Why is Retirement Planning Important?
Simple, easy, quick answer here – If you ever plan on quitting work, then retirement planning is important to you. Whether a person wants to admit it or not, we live in a physical world and we all need money even after we retire.
Many retirement planning specialists have complicated this topic. I am here to give you some common sense retirement planning solutions. There is no reason to drive yourself crazy over this issue.
Common Sense Retirement Planning
Now let’s talk about some common sense retirement planning facts.
- Should you have long-term retirement savings? – YES
- Should you have short-term savings for emergencies? – YES
These two concepts make up the foundation of all retirement planning strategies. Your short-term savings should ideally be about 6 months of work income. Your long-term savings should be as much as you can save after your short-term savings goal is met. Why? Because if you plan on living after you stop working, you’ll need some cash.
Basic Retirement Planning Questions
How much money do I need for retirement?
Common sense says you need as much as you can accumulate, without sacrificing too much in your life along the way. Can you ever have too much retirement money? The more retirement money you save, the more freedom and enjoyment you should get out of retirement.
How much money do I need to save yearly?
Save as much as you can without excessive daily living sacrifices.
What should I invest my money in to get a good return?
There’s not a simple answer to this question. Oh, I know what most “in-the-box retirement advisors” would tell you, but I think you need to keep your eyes and ears open. I discuss this in more detail further down the page.
When should I start saving for my retirement?
Now – the earlier you save, the more money you should have for retirement – as long as you don’t lose it.
Should I Use A Retirement Planning Calculator or Software?
There is a reason you will not find me promoting a retirement calculator or software. I do not believe that equations can tell the future. When you plug numbers into a retirement calculator, you get a result that assumes nothing changes in your life, in the economy, or with your health. Life is dynamic and changes all the time. For this reason it is best to consult with an experienced retirement planner. An experienced retirement planner keeps his hand on the pulse of change and can help guide you on the best ways to maximize your money.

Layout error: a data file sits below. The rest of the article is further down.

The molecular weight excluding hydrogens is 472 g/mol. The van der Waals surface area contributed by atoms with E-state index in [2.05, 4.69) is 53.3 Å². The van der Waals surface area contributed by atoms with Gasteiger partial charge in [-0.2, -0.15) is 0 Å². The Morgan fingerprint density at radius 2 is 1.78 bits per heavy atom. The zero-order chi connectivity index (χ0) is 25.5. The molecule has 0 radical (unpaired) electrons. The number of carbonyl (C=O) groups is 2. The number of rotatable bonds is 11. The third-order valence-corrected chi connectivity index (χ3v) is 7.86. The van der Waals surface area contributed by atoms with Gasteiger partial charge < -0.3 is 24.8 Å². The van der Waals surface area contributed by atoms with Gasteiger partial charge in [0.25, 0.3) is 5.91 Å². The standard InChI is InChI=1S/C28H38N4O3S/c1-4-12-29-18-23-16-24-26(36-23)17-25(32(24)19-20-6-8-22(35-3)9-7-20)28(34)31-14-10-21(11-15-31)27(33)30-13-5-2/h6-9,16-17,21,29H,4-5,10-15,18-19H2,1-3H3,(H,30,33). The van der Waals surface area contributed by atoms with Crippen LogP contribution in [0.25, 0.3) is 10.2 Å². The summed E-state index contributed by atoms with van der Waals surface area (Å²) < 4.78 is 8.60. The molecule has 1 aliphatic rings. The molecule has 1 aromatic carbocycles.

My smart science minded friend Mr. X, refers to retirement planning software and calculators as an experiment in the “pseudoscience of fantasy math”. If you like to play around with numbers, you can find all kinds of free retirement planning calculators on the internet to fantasize with. But will those numbers be reality for you when you retire? Probably not, but you could surprise yourself and have more.
Common 401K Retirement Planning Questions
My company will provide a match to my 401K, how much money should I put in?
If someone is giving you FREE MONEY, TAKE IT!! Put in the minimal amount that they will match. Free money is free money. If someone is willing to give it to you, take as much as they will give you.
Should I put in more in my 401k then my company match? Should I put in the maximum amount of money I can put in?
The majority of “think inside the box” financial planners and tax people would probably tell you to load up your 401K. However, I am a “think outside of the box” guy so my answer to this question depends on the tax-bracket environment.
If we have a low tax-bracket environment like we have now, I say just put in to the company match maximum. No more.
However in a high tax-bracket environment, you could consider putting up to the maximum amount the plan allows.
IRA’s, 403(b)’s, and 401K’s